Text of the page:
Review Summary: While this might not be an album for the ages, it's the LP that brought Blondie back to life.
After a series of successful albums in the late 1970s and early 1980s, Blondie hit the skids with their 1982 release, The Hunter
. It was a critical and commercial failure. Things went downhill from there. Guitarist Chris Stein was diagnosed with pemphigus, a life-threatening autoimmune disease. The band cancelled a scheduled European tour in August of 1982, and announced their official breakup three months later. Frontwoman Deborah Harry spent the next few years concentrating on her solo career (with mixed results), working on an acting career (again, with mixed results), and attempting to nurse Stein, who was her partner at the time, back to health. The other band members scattered to work on various projects of their own, and as the years passed, it seemed as if the world forgot about Blondie.
Times change, though, and by the late 1990s, Blondie had begun to be fondly remembered by many. In 1998, Athens, Georgia rockers The B-52's released a single called "Debbie", in tribute to Harry. And that same year, Stein and Harry, no longer a couple, but still good friends, reunited with keyboard player Jimmy Destri and drummer Clem Burke to begin working on a comeback album. The result was No Exit
. Released in February of 1999, this LP reignited the band's career. It charted across the world, reaching #18 on the charts in the U.S., and #3 in the UK. It also went Gold in the UK, a falloff from the Blondie's glory days, but still not bad for a band that had been out of the public eye for 17 years.
There are 14 tracks on No Exit
, which span a variety of genres, including pop, reggae, country and hip-hop. The overall mood of the LP is playful, and somewhat tongue in cheek. The band sounds as if they're having a wonderful time playing together again, and their mood is infectious.
Much of the prosperity of the album can be credited to its lead single, "Maria". It's a bit of catchy ear candy -- likable enough, but far from the band's best song. Nevertheless, it did pretty well for itself, going Gold in the UK (and reaching #1 on the charts) and reaching Platinum status in Germany. It was less successful in the U.S., rising only as high as # 82 on the Billboard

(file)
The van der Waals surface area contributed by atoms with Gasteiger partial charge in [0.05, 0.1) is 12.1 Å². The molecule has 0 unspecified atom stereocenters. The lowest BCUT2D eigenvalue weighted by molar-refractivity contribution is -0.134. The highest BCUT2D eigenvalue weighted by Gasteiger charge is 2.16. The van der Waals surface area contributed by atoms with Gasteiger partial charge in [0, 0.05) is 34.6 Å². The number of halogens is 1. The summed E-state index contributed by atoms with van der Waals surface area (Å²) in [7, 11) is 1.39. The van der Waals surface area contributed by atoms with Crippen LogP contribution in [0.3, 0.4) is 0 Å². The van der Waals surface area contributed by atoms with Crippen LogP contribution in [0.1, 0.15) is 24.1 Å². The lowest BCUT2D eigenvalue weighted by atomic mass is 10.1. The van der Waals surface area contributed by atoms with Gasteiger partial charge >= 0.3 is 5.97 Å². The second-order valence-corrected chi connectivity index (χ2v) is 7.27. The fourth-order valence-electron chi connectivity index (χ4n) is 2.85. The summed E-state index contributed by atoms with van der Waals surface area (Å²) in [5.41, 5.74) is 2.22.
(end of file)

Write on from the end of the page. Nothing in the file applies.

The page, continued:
Hot 100 chart, although it did hit #9 on the Billboard
Dance chart. Another single, "Nothing Is Real But the Girl", also charted in the UK.
It's the album's deep cuts, though, that make No Exit
the fun ride that it is. The title track, which Rolling Stone
labelled "gothic hip-hop", (and which was named after an existentialist play by French philosopher Jean-Paul Sartre) finds Harry trading raps with special guest star Coolio. The song plays at being dark ("Bye bye to another life"), but doesn't really take itself all that seriously. A couple of the other tracks come across as significantly softer -- "Forgive and Forget" is a wistful, romantic number that Harry seems to sing from the viewpoint of a Siren, while "Night Wind Sent" manages to be both poetic and flippant at the same time. "The Dream's Lost on Me", on the other hand, is an exaggerated country waltz, that finds Harry drawling, "I come out shootin' when trouble comes knockin'/I greet bad news by sending it walkin' ".
My favorite track on the album, though, is "Under the Gun", which sounds like a Hollywood Western. It's a song dedicated to the late musician Jeffrey Lee Pierce, who was somewhat of a protege of Harry and Stein. The song treats Pierce as a tragic Western hero, referring to him at various times as "Desperado", "Restless Shadow" and "El Diablo", and it has arguably some of the best lyrics on the album: "So sad you loved in vain/My comrades lost in battle/The music wars are done from London to Seattle/We all pay to play and all our yesterdays are starting over."
If The Hunter
is the album that almost killed Blondie, No Exit
is the one that brought them back to life. Nearly 20 years later, the band is still ongoing, thanks in no small part to the success of this LP. While it's not necessarily an album for the ages, it is
a very good Blondie album.